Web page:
Some might protest, but what the KMT is doing is undemocratic.  The agreements were negotiated in the dark and we the people are not in a position to review what is agreed before they approve it.

A democratic republic, however, doesn’t provide for a people a first seat in all political negotiations – or a line-by-line review on everything the government does. Such are the purview of Direct Democracies, which are considered abysmal failures in general (see e.g. this general article, or this or this about California’s experience). And selective reviews for only specific laws (say, only this trade agreements) are but ploys for obstructive politicking.

Consider, for example, the cornerstone of Obama’s domestic policy – the so-called obamacare healthcare reforms.  These are complex bills  that are negotiated in private, behind closed doors between a few government officials and key industry leaders, and then signed into law.  While a few opponents might complain about the process, the laws negotiated, despite the closed-door process by which the laws, are considered legitimate and democratic.

Or consider that vaunted TPP (Trans-Pacific Partnership) that is being negotiated among U.S., Canada, Japan among mostly supposed developed democracies?  They are all taking behind closed doors (see, e.g., also this Canadian perspective).  And let’s not forget, even when laws are made under public scrutiny, their implementations – which can be just as important, if not more so – often take place  without public scrutiny, secretively behind closed-doors.

Backroom closed door dealings are not inconsistent with democratic principles.  It actually happens quite often – and may actually be desirable, even indispensable.  If one is against it, fine.  But it’s wrong say that one is doing it in the name of “democracy.”

What about the question whether the CSSTA should be enacted through legislative approval or executive order?  Under the current Constitution of the R.O.C., agreements such as the CSSTA can be enacted either way.  This is not a loop hole.  In democracies elsewhere, many policies can be enacted either legislatively or by executive order.  In fact, in the U.S., controversial policies today are often enacted by executive order to bypass a divided or grid-locked legislative branch.  Thus, President Obama has enacted many policies by Executive Order to bypass (what he considers to be) an obstructionist Congress.  While this has caused some political uproars among Republicans, it has not caused people to pronounce the end of America’s Democracy.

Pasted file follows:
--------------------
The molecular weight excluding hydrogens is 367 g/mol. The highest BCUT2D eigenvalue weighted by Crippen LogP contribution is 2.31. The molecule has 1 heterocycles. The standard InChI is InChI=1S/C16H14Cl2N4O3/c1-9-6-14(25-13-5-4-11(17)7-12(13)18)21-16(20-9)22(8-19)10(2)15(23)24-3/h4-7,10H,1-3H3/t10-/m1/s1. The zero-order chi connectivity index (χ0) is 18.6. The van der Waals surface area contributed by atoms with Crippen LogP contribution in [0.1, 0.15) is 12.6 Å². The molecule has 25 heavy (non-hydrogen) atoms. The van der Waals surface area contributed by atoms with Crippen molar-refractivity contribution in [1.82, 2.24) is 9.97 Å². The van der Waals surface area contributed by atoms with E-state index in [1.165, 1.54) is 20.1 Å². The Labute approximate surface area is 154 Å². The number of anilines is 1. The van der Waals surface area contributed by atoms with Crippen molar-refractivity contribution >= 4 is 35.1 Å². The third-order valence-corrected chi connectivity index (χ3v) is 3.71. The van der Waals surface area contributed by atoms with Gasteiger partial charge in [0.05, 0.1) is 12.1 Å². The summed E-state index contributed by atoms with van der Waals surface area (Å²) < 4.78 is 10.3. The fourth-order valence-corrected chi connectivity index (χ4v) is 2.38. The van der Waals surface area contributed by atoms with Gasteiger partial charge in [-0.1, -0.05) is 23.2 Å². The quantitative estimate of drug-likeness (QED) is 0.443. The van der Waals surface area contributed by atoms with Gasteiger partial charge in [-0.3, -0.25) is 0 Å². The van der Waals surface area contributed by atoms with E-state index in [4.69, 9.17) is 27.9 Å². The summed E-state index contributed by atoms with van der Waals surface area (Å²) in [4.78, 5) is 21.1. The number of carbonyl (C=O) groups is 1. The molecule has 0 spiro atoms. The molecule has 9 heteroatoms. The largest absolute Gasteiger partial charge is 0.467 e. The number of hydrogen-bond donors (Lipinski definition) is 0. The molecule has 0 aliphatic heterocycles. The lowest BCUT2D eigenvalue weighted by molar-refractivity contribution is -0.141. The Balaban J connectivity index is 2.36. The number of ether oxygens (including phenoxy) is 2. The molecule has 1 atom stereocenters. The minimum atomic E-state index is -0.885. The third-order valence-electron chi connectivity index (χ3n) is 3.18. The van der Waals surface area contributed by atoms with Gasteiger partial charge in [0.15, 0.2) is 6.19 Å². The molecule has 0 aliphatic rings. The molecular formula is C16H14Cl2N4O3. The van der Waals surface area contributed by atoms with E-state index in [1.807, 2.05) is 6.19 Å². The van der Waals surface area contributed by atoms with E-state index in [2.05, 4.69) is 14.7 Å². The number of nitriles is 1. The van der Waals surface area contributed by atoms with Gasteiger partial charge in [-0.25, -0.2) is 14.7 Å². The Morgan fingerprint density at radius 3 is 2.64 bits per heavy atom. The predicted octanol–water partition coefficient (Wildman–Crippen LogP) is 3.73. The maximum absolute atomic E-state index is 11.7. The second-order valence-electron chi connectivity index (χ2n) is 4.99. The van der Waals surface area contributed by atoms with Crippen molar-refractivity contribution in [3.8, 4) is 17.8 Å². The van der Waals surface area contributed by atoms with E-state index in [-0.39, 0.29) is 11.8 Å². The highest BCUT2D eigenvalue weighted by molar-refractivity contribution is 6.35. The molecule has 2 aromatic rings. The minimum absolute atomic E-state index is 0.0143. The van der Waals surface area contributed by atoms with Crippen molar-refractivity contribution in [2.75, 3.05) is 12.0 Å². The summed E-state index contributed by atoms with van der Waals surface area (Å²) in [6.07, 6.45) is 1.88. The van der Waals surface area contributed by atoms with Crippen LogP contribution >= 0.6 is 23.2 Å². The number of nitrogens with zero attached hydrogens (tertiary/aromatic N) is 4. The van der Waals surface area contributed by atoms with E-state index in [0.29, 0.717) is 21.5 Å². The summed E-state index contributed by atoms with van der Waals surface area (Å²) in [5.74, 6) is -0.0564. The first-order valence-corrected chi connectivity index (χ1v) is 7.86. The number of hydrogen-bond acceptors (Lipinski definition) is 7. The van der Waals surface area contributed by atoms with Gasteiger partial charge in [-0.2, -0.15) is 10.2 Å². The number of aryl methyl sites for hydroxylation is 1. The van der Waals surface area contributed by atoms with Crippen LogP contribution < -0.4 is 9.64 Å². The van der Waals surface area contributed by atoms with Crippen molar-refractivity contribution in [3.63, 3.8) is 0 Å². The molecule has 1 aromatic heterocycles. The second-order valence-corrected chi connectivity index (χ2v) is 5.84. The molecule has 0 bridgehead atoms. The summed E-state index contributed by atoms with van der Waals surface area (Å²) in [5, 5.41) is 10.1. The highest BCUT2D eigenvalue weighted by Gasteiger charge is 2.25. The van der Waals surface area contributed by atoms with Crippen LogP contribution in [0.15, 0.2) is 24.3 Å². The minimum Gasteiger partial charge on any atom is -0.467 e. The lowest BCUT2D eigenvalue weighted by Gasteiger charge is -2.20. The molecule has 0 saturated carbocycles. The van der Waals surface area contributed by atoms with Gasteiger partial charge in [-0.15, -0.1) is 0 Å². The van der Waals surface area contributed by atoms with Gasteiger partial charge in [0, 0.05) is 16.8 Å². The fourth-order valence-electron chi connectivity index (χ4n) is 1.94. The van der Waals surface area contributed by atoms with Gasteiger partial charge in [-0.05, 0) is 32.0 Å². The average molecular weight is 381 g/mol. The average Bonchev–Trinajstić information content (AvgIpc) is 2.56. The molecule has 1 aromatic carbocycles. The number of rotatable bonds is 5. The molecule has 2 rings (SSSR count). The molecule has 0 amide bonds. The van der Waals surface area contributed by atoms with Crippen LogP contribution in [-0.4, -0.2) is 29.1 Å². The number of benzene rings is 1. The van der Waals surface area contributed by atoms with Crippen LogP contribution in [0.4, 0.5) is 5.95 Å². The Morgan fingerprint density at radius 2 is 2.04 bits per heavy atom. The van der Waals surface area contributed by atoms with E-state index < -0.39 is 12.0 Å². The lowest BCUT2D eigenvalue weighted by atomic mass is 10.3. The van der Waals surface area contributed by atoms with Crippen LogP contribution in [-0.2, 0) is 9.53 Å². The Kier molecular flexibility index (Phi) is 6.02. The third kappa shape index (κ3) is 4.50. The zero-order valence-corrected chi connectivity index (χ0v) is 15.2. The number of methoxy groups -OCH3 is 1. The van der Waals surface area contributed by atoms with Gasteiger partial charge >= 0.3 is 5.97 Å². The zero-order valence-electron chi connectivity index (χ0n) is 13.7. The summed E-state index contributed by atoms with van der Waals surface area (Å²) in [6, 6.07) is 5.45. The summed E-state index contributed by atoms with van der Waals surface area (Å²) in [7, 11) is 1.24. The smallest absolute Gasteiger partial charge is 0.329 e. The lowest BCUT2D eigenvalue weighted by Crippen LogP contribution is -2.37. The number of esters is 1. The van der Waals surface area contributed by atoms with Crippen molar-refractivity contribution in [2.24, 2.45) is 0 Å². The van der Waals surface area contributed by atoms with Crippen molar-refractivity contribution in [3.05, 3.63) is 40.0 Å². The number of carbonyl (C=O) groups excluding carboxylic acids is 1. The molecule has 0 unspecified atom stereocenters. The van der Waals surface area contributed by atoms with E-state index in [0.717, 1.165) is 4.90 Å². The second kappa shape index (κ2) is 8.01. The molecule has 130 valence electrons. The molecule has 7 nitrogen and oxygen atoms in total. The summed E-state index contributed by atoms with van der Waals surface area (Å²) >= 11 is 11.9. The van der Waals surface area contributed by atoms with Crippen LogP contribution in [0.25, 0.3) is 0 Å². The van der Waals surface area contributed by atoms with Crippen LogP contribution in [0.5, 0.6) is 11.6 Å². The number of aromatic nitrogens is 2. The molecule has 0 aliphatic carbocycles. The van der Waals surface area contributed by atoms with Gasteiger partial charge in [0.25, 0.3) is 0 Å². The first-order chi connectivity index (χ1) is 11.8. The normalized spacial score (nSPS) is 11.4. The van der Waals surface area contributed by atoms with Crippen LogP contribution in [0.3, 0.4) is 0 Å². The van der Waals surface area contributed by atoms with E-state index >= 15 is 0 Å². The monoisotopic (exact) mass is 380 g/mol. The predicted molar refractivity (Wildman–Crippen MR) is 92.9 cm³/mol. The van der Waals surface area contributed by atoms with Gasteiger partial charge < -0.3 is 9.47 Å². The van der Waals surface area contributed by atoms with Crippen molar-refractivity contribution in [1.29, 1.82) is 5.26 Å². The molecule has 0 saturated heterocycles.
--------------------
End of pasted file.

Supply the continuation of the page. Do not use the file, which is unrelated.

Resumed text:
Students have traditionally held a special place in Chinese politics, and Taiwan is no exception.  But students per se don’t equate the “people” – not even in Taiwan.  And when students are willing to be used but as pawns in partisan politics – as I believe they have  in this case – they certainly should not be given any special position at all.

What Taiwan needs are a new generation who can boldly face the future.  I cannot support students who think Taiwan businesses must be protected from Mainland businesses to be competitively.  Because if they are right, Taiwan’s future must reside in protectionism.  They must also need to be protected from other foreign businesses – including those from Japan, U.S., Europe, etc.

The notion that Mainland China can gain political control over Taiwan through economic agreements is silly.  If Mainland can gain political control over Taiwan when Mainland companies start investing, doing business, hiring people, making products, selling products, providing and using services in Taiwan (a notion I can’t quite grasp), then so can Taiwan gain political control over the Mainland when Taiwanese companies invest and do business in the Mainland.  Given that Taiwan’s economy currently is on a higher plane of development than the Mainland, and given that the trade agreements as currently negotiated disproportionately favors Taiwan businesses (to “buy off” Taiwan – if you listen to the protesters), any net political “control” will flow in Taiwan’s favor, so the theory should go.

In the protesters this time, I see little moral truth or vision.  Instead, I see partisan politics.  I see cross-strait politics.  I see a lack of confidence of Taiwanese’s own ability, of the future, of the world.  When I grew up in Taiwan, Taiwanese saw themselves as confident and hardworking and feisty.  They built the Taiwan of today.  We need a next generation of leaders who are confident and bold and that will take Taiwan forward to a world in which China has re-risen and is at peace, strong and prosperous.

  1. tc
    April 9th, 2014 at 20:48 | #1